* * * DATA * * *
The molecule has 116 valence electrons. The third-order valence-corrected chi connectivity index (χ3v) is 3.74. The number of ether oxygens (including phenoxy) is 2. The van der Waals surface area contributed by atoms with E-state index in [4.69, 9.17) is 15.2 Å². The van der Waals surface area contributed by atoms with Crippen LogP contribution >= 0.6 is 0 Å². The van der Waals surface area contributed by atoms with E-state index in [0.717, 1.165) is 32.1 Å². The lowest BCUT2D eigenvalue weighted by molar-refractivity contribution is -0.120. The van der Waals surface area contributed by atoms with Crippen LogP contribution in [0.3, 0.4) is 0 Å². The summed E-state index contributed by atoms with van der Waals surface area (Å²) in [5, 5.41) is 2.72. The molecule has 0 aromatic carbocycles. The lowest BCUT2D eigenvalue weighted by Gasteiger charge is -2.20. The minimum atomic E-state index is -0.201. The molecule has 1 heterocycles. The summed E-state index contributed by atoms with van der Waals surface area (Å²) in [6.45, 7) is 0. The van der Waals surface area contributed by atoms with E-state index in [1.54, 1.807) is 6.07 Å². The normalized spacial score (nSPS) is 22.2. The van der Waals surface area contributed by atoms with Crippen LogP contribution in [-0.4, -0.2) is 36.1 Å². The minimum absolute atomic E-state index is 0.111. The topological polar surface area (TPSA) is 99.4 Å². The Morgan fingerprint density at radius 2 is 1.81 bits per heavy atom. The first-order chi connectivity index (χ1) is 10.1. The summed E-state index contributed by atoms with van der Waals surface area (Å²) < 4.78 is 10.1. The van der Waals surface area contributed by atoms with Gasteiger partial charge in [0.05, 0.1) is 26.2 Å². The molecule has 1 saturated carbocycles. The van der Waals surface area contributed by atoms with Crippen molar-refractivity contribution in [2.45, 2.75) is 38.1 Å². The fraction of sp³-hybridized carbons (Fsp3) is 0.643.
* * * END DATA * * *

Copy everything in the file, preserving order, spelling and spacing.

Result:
The molecule has 116 valence electrons. The third-order valence-corrected chi connectivity index (χ3v) is 3.74. The number of ether oxygens (including phenoxy) is 2. The van der Waals surface area contributed by atoms with E-state index in [4.69, 9.17) is 15.2 Å². The van der Waals surface area contributed by atoms with Crippen LogP contribution >= 0.6 is 0 Å². The van der Waals surface area contributed by atoms with E-state index in [0.717, 1.165) is 32.1 Å². The lowest BCUT2D eigenvalue weighted by molar-refractivity contribution is -0.120. The van der Waals surface area contributed by atoms with Crippen LogP contribution in [0.3, 0.4) is 0 Å². The summed E-state index contributed by atoms with van der Waals surface area (Å²) in [5, 5.41) is 2.72. The molecule has 0 aromatic carbocycles. The lowest BCUT2D eigenvalue weighted by Gasteiger charge is -2.20. The minimum atomic E-state index is -0.201. The molecule has 1 heterocycles. The summed E-state index contributed by atoms with van der Waals surface area (Å²) in [6.45, 7) is 0. The van der Waals surface area contributed by atoms with E-state index in [1.54, 1.807) is 6.07 Å². The normalized spacial score (nSPS) is 22.2. The van der Waals surface area contributed by atoms with Crippen LogP contribution in [-0.4, -0.2) is 36.1 Å². The minimum absolute atomic E-state index is 0.111. The topological polar surface area (TPSA) is 99.4 Å². The Morgan fingerprint density at radius 2 is 1.81 bits per heavy atom. The first-order chi connectivity index (χ1) is 10.1. The summed E-state index contributed by atoms with van der Waals surface area (Å²) < 4.78 is 10.1. The van der Waals surface area contributed by atoms with Gasteiger partial charge in [0.05, 0.1) is 26.2 Å². The molecule has 1 saturated carbocycles. The van der Waals surface area contributed by atoms with Crippen molar-refractivity contribution in [2.45, 2.75) is 38.1 Å². The fraction of sp³-hybridized carbons (Fsp3) is 0.643.